I have a confession to make. My garden hasn’t had a soil test in 10 years. There are plenty of things in the garden, like the chlorosis on the little lime hydrangea and the groundcovers that never seem to cover any ground, that have been telling me now’s the time. I’m finally prepared to listen and only wish I’d done it a whole lot sooner. But with the new side yard bed I told you about last week, I’m determined to do things right. And while I’m at it, I’m going to sample the bed that used to contain my beautiful redbud. It bit the dust last year and nothing in that area, aside from the hosta and solomon seal which could probably survive Chernobyl, is thriving. So I’m double dipping, so to speak.
Most states have a university extension office that you can call or look up online for information on their soil testing labs. And if they don’t have one, they can refer you to reliable labs that will give you a good soil analysis. I visited the University of Illinois Extension’s list of soil testing labs and chose A&L Greatlakes Laboratories. Like most soil testing labs, this one is heavy on agricultural testing, but there’s a tab on the left of the screen called “Lawn and Garden” and if you click that, it’ll take you right to their soil test page for homeowners. Once there, you can choose from two different tests, the basic or the complete.
For $20 per soil sample, the basic test includes pH, organic matter, phosphorus, potassium, calcium and magnesium. Soil tests often don’t include a nitrogen measurement because that number is in constant flux. I could have taken a deeper dive for $10 more, but the basic test will suffice. Factor in the cost of the padded envelope and shipping, and I’m looking at about $50 for the two tests. It’s not cheap, more like an investment, but the window into my soil is invaluable. I want my garden to thrive and getting the soil right is key to making that happen.
But why do a soil test? Soil is soil, right? The short answer is an emphatic NO! Sure things will grow, but they may not grow as well as you hope without a good understanding of what’s happening under foot. A soil test also prevents you from adding unnecessary amendments to your soil which can be both costly and environmentally damaging when it runs off your property and finds its way to the closest storm sewer.
Taking a Soil Sample
Soil testing isn’t a one-size-fits-all thing. Different parts of your garden can have very different soil profiles, which is why I took two different samples. Some labs will provide you with sampling bags but a fresh Ziploc baggie works just fine. The most important thing is that you take a proper sample. Using a trowel, dig down six to eight inches. Once there, lift some soil and add the core of it to a plastic container. Avoid metal containers as they can contaminate the soil. Repeat this four or five times in different areas of the bed, adding each core sample to the container. Stir them together and add about two cups of the mixture to your labeled bag.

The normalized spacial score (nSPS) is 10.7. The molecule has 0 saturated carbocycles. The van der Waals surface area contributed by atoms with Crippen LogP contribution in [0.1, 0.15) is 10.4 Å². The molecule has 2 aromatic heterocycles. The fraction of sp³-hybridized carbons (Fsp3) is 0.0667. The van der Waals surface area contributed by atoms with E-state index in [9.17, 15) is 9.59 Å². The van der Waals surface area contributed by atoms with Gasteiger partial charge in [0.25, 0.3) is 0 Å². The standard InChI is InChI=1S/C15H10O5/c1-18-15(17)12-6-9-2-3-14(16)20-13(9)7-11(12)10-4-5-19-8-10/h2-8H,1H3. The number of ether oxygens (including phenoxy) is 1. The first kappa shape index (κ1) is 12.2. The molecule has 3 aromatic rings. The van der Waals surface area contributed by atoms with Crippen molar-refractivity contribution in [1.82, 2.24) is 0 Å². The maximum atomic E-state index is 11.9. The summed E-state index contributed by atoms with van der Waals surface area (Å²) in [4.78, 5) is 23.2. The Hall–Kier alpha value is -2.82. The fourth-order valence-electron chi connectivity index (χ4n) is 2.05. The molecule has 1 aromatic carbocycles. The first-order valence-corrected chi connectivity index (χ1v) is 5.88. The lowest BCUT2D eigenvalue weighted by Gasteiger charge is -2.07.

Complete the Soil Test Form
Download the sample submittal form and fill it out according to the way you’ve labeled your samples. The soil test also includes up to three fertilizer recommendation options where you can get pretty specific about what will be growing in the area you’ve sampled. For example, if you’re sampling a raised bed for growing vegetables, you’ll select the vegetable garden option. I opted for flowers and broadleaf shrubs since that’s what will comprise both beds.
A quick stop at the post office yesterday and now I wait. The results should be interesting and I’m looking forward to seeing how the two beds compare. The lab says to expect a report within three to four days after they receive the sample. We’ll see. The plan was to do this last fall when the soil test lab was probably pretty slow, but things got away from me and I’m wondering how long it’ll be before I hear something. Hopefully, I beat the spring rush. I’m counting on all those new gardeners last year not knowing about the importance of a soil test. And if you’re one of them, now’s the time to give your garden exactly what it needs. Excellent soil.
I’ll let you know when the results are in and would love to know the outcome of your soil test, if you’ve had one.
Interesting. I’m a numbers person so I’m looking forward to your results. We haven’t had any problem areas at out place, but when we completely redid the landscape, we made sure they brought in fresh topsoil everywhere. We lost some original plants, but I think it was due to water than soil.
Heather Blackmore says
I’m curious to see how the two areas compare. You were smart to bring in good soil, it’s a total game changer.